The surprise decision not to change how the Retail Price Index inflation measure is calculated could have added up to £20bn to the pension deficits of the UKs leading 350 companies, Mercer claimed yesterday.
Investment markets anticipating the change - which would have seen the RPI moved more in line with the slower-rising Consumer Prices Index - had reduced their expectations for implied long-term increases in RPI by 0.3%.
But, this was cancelled out by the National Statistician's decision to leave the measure unchanged. Mercer estimates the 0.3% a year increase in the implied rate of inflation resulting from last week's announcement will increase the aggregate liabilities of the FTSE 350 from £588bn to £608bn.
Ali Tayyebi, senior partner and head of defined benefit risk at Mercer, said: 'Most people expected the Office of National Statistics to announce a reduction in the RPI calculation and this would have materially improved the balance sheet deficits.
'The opposite has actually happened. Inaction has meant an increase in market implied inflation which has increased pension scheme liabilities by around £20bn.'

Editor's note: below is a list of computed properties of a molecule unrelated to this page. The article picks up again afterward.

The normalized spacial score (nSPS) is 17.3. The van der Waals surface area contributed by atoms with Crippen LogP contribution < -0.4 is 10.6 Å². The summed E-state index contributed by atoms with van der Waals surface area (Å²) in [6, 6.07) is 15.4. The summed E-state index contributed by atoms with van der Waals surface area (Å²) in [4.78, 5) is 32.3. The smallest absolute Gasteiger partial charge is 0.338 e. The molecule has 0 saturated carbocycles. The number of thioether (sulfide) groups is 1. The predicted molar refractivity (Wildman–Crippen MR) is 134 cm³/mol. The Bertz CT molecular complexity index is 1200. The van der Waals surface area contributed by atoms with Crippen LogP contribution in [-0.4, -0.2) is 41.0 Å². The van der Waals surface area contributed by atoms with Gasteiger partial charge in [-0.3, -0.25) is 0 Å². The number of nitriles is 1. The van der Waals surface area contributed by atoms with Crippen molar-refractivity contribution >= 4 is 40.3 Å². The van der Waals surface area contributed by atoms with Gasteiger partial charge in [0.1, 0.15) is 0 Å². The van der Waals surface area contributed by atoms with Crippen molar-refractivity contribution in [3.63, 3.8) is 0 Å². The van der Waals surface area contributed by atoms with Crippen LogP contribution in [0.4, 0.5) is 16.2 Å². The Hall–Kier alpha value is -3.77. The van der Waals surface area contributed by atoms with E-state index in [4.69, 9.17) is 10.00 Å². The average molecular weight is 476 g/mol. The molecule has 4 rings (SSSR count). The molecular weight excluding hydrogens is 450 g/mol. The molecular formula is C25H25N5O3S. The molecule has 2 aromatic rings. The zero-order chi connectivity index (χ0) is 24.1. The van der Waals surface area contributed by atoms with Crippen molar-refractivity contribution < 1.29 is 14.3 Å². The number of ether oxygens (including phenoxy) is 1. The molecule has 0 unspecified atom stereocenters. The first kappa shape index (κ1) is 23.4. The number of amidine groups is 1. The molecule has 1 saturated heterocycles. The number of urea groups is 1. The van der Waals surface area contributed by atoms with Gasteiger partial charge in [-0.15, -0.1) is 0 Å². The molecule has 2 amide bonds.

Mercer noted that the effect on individual companies would depend on the assets they hold. Firms with significant RPI-linked assets will find the value of those assets had increased, helping to cancel out the impact of their liabilities increasing, said Adrian Hartshorn, a partner in the consultancy's financial strategy group.
He added: 'There are also implications for risk management strategies. For example, those companies with triggers in place to buy matching assets based on inflation will need to revisit the triggers. Companies with CPI liabilities will need to think carefully as to whether RPI linked assets really provide the best match for their liabilities.'
The effect will also vary depending according to which inflation measure pension schemes are indexed against, with those using CPI not experiencing any increase in liabilities.